Second Sunday of Advent
He is patient with you. ~2 Pt 3:9
“If God wants me to be a saint, why doesn’t he give me the grace to become one now?” This question seems to come up inevitably for those of us who have experienced at least an initial conversion in our lives. Having cooperated with God’s grace, which has sought us and found us, we respond to this gift and discover a new world of friendship with God. But then life continues. The initial progress we seemed to have been making seems to run up against a wall. We find ourselves confessing the same sins over and over again. The same situations and attitudes of others provoke the same frustration and anger within us. Nothing seems to change. Everything seems static. We want to be saints today; why doesn’t the Lord just “make it happen”?
Saint Peter in this passage from the Second Letter of his begins by allaying the concerns of the faithful as to why our Lord appears delayed in his Second Coming. The prevailing opinion at the time was that the Lord Jesus would return within the lifetime of those then alive, and when contemporaries began dying, either from persecution or natural causes, this caused concern. Why this delay? Peter offers an explanation why: “The Lord does not delay his promise, as some regard “delay,” but he is patient with you, not wishing that any should perish but that all should come to repentance.” The Lord knows that the journey of the heart is the longest journey we make in our lives. Full conversion and sanctification are a process. While this process does contain certain moments that are critical “turning points,” much of the work of undoing the knots of sin in our lives requires years, maybe even a lifetime. This is certainly frustrating for us who want it all to be resolved in an instant, but it does clarify and important truth: the work of conversion is ultimately about the work God does on me and for me. It is accomplished in God’s time, not my own. My task, then, is to be patient and use this time to grow in my appreciation and gratitude for the patience God has with me. For when we come to a deeper sense of the boundless patience of God for us, we cannot help but transmit that patience toward ourselves and especially towards those around us.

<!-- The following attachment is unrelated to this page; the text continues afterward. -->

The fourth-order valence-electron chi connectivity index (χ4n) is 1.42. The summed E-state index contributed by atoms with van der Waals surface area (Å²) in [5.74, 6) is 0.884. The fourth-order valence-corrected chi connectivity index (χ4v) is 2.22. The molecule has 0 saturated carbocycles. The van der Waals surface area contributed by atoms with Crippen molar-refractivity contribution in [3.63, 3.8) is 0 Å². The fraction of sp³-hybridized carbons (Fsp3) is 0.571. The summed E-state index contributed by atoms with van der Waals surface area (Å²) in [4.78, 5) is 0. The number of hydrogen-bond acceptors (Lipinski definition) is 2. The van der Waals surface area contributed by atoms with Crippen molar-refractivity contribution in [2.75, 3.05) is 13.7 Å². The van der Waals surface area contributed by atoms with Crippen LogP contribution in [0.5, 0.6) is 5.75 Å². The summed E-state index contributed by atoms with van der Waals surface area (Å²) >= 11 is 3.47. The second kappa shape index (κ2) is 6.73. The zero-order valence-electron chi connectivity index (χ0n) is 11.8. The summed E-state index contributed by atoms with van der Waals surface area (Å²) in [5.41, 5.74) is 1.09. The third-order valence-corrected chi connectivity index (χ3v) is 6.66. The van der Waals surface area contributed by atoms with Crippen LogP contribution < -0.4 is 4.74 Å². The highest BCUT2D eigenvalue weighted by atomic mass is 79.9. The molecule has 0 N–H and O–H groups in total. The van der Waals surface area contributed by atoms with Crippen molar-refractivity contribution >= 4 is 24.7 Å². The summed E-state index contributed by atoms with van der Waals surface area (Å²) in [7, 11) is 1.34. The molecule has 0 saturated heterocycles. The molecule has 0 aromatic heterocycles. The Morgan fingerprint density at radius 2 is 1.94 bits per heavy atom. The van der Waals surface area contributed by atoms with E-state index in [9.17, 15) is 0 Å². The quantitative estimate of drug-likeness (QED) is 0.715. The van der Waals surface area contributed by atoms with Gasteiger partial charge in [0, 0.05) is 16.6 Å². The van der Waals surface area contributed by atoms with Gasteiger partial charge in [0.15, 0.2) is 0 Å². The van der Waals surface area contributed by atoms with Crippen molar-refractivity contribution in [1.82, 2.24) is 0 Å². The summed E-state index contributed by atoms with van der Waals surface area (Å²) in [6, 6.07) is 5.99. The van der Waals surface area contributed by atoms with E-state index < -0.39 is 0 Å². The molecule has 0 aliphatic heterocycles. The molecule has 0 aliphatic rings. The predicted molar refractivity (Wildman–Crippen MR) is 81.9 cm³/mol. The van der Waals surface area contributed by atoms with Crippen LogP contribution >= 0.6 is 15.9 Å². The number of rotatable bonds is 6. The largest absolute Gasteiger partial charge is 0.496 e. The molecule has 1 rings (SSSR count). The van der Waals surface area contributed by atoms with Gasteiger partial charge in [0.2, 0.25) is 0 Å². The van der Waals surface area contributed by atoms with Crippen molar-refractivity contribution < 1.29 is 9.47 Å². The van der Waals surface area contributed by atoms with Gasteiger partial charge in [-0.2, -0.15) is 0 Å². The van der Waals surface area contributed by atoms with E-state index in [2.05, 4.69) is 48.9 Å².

Fr. Richard Hinkley